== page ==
2010 promises to be a breakout year for how small businesses use mobile marketing technologies. With the proliferation of low-cost, powerful smartphones, ubiquitous and fast high-speed connections, the exploding use of the mobile web, and the ubiquitous nature of texting, you now have many choices to be in the pocket of your customers. Perhaps the biggest question is where to start?


Paul Rosenfeld Paul is the CEO and Co-Founder of Fanminder, a subscription-based, marketing service that helps small businesses send text messages to their fans. Paul has spent 25 years leading teams and organizations to develop innovative services and software for small businesses.

45 Reactions
  1. Great, insightful article. I think SMS marketing has already taken off; we work with hundreds of small businesses at TellMyCell. Can’t wait to see what the new year holds!

  2. Affordable small business website

    Excellent article. I have been holding back on mobile marketing. I guess it’s time to get in there and work it. My market is not the prized 19 -25, it’s more in the 35- 50 range.

  3. Hi Scott, Thanks for writing, I agree and love your service and how you market it…I guess the main point I was trying to make is that despite thousands of small businesses using texting there’s another 25M of them without it :-)… so the mainstream small biz user will hopefully come on board in 2010.

    If you’d like to ever chat, please give me a shout!


  4. Affordable small biz website guy:

    What business do you have? We’ve found that 35-50 year olds love texting depending on the type of business… ie, more service-type businesses have alot of success. For instance we have gymnastics centers and karate studio where the parents love receiving texts about all kinds of alerts and announcements.

    Best, Paul

  5. Paul Rosenfeld: When do you think we will see an increased amount of spam in our mobile phones? Have you heard how you could prevent from this potential problem?

    You made an insightful comment on my article, Move on Wither a Mobile Business, on Open Forum. Have you seen any news regarding the development of the Quick Response Code?

  6. Hi Martin,

    Spam is already happening, unfortunately. Carriers are aggressively filtering out much of it but it’s coming through as reported by many consumers.

    As a consumer, you either be extremely careful about giving out your number (never on a public site where it can be scraped by a spider) and/or you report it actively when it happens. I’d also welcome hearing from others on this thread if there are other solutions.

    Google just made a huge QR code push, did you see it? I love their moxy and vision but think it’s going to fall on pretty deaf ears – a merchant needs to use it, then a consumer needs to have a QR enabled phone, and finally, what’s the point of having learning more about the biz if you’re standing in front of it? (well, I can think of some but their Google Place Pages that pop up don’t have any of them.)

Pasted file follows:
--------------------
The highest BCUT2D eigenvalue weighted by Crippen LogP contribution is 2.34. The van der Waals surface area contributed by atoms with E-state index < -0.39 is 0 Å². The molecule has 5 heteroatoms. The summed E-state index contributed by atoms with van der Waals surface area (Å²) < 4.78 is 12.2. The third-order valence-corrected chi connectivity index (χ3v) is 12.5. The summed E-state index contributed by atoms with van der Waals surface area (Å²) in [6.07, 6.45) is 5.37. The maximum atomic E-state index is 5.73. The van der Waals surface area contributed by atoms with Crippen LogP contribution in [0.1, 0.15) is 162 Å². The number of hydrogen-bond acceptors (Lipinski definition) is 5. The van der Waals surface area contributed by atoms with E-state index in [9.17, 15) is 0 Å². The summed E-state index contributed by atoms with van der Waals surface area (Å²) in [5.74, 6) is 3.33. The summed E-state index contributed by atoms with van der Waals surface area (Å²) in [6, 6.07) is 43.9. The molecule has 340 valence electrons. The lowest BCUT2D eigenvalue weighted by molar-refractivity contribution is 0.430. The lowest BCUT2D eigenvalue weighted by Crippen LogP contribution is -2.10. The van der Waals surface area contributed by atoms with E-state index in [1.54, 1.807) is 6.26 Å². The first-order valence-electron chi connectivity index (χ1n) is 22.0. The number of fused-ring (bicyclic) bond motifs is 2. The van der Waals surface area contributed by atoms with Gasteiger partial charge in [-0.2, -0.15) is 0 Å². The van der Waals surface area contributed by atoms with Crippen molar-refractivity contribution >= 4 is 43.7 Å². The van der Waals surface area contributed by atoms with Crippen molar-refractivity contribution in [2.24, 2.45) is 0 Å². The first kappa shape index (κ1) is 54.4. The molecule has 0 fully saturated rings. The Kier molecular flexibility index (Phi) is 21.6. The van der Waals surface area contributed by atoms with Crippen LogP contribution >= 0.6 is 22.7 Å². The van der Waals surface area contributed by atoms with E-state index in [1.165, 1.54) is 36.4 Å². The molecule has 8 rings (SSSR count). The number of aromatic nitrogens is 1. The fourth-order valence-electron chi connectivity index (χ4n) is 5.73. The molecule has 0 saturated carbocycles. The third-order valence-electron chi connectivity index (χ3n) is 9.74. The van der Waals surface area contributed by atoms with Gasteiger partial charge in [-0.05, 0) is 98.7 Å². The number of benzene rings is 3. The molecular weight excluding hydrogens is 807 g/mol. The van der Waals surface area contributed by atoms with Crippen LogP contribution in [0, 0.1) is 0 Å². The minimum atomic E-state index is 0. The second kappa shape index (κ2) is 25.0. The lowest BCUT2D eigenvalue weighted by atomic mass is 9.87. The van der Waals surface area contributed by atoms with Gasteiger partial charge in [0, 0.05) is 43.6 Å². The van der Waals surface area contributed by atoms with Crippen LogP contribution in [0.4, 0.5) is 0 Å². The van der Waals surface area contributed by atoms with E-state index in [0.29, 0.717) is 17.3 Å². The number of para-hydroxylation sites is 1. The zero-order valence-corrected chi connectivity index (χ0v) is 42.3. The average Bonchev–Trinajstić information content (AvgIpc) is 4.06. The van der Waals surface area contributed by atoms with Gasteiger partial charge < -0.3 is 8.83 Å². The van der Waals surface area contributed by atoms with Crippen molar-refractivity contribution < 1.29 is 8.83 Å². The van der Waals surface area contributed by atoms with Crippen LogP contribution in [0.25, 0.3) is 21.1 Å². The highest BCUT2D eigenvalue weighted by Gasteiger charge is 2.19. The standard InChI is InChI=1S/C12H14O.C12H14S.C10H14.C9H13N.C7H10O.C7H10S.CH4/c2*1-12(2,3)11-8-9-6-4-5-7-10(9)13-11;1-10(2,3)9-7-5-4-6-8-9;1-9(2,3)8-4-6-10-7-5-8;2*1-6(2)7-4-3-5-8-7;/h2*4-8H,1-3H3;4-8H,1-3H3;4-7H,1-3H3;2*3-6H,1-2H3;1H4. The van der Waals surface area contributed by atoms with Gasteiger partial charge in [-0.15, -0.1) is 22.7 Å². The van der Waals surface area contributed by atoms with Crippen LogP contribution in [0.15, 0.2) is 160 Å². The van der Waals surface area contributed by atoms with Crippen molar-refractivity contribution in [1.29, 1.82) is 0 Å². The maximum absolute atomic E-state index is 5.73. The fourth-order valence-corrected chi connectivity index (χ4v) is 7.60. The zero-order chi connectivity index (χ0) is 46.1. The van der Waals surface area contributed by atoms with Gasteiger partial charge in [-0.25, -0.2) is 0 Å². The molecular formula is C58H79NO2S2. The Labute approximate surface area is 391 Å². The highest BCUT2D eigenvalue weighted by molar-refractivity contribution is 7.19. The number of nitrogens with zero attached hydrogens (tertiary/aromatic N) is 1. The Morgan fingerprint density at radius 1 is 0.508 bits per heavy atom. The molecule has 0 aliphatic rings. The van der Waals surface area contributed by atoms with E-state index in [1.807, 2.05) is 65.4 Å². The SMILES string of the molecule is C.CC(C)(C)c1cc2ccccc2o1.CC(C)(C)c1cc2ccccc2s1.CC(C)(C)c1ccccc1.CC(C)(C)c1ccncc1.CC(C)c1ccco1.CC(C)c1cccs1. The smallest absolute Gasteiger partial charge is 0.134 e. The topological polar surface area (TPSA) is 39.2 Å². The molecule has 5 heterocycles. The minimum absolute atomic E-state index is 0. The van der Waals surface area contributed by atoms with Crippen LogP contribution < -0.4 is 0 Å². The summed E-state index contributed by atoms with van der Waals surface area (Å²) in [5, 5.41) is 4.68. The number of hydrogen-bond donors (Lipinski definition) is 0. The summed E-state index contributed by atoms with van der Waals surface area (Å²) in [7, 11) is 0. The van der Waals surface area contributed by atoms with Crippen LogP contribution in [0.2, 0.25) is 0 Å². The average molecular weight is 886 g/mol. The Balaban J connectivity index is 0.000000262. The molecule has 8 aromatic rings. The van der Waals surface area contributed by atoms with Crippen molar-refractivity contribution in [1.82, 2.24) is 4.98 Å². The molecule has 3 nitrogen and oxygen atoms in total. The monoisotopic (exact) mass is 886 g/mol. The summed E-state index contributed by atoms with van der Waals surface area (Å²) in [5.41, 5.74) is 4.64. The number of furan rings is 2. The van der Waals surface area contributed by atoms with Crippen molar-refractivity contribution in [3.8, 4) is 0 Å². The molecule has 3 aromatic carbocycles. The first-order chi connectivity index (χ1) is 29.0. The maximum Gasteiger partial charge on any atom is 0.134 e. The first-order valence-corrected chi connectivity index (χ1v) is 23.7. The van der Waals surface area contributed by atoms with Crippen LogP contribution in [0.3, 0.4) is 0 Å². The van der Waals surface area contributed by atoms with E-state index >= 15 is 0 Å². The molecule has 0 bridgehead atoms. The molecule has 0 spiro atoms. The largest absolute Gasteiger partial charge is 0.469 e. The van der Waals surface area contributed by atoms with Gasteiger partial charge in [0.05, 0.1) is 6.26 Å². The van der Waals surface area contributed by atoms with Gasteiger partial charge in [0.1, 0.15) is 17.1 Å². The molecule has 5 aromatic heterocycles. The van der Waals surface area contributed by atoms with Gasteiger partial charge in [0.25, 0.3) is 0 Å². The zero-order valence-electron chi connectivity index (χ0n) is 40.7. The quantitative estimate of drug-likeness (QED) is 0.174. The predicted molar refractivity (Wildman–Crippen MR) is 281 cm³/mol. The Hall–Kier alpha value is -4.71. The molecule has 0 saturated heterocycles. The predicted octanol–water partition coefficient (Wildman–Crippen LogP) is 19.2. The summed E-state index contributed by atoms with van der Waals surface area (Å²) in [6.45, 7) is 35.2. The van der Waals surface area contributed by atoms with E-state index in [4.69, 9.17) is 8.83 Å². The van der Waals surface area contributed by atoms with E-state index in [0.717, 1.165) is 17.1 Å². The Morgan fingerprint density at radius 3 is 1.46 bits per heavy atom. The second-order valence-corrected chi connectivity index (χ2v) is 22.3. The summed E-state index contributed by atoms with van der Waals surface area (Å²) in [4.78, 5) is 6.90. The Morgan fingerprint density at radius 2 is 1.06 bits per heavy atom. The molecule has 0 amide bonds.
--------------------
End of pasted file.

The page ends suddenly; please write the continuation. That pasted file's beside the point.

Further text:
As usual being a pioneer means having alot of arrows in your back. My guess is that it is mostly an early V1/gimmick yet we’ll see so much more from them down the road. I take it mostly as a signal of their intent.

    We should catch up offline and properly introduce ourselves – I’ll ping you later on.

  7. Hi Paul,

    I have missed Google’s QR code push. Do you need a special phone for the QR code? Is it not enough with a regular built in camera?

    Talking about phones, I recently got a Blackberry Curve 8310 smartphone. I have to sit down and go through the manual… 😉

    I look forward to your “ping”… 🙂

  8. Paul,
    Thank you so much for contributing your expertise and insights! I am so excited about mobile marketing. Small businesses need to start using this now.

    Opt-in is the only way to do it right!

    The Franchise King

  9. Excellent points! Although you pointed out the value of txt campaigns and possibility to get higher response rates, we still need to remember that txt or SMS msging is not another broadcast channel. Otherwise, it will be just as efficient as email is right now. Thanks for great post!

  10. Paul: Have you heard about Square, Inc.? “Twitter co-founder takes aim at mobile payments”

  11. This is fascinating to me. Our ability to be connected to our contact base just keeps getting easier and easier. It seems from this article that the application is really suited to retail business. Do you think there is an application for other types of businesses? If so, how?

  12. Great post, although I think you left out the expansion of mobile ad networks in 2010. Especially if google purchases admob.

  13. This was a great overview on mobile marketing period. Thank you for the valued added.

  14. Very interesting article. I have been hearing about mobile marketing for a while, but so far it hasn’t really convinced me as a marketing method for the broad market. With the new smartphone technology however I think there are way more options and applications that can help to change this. As a small business owner I would be interested to see more mobile marketing strategies for small local businesses.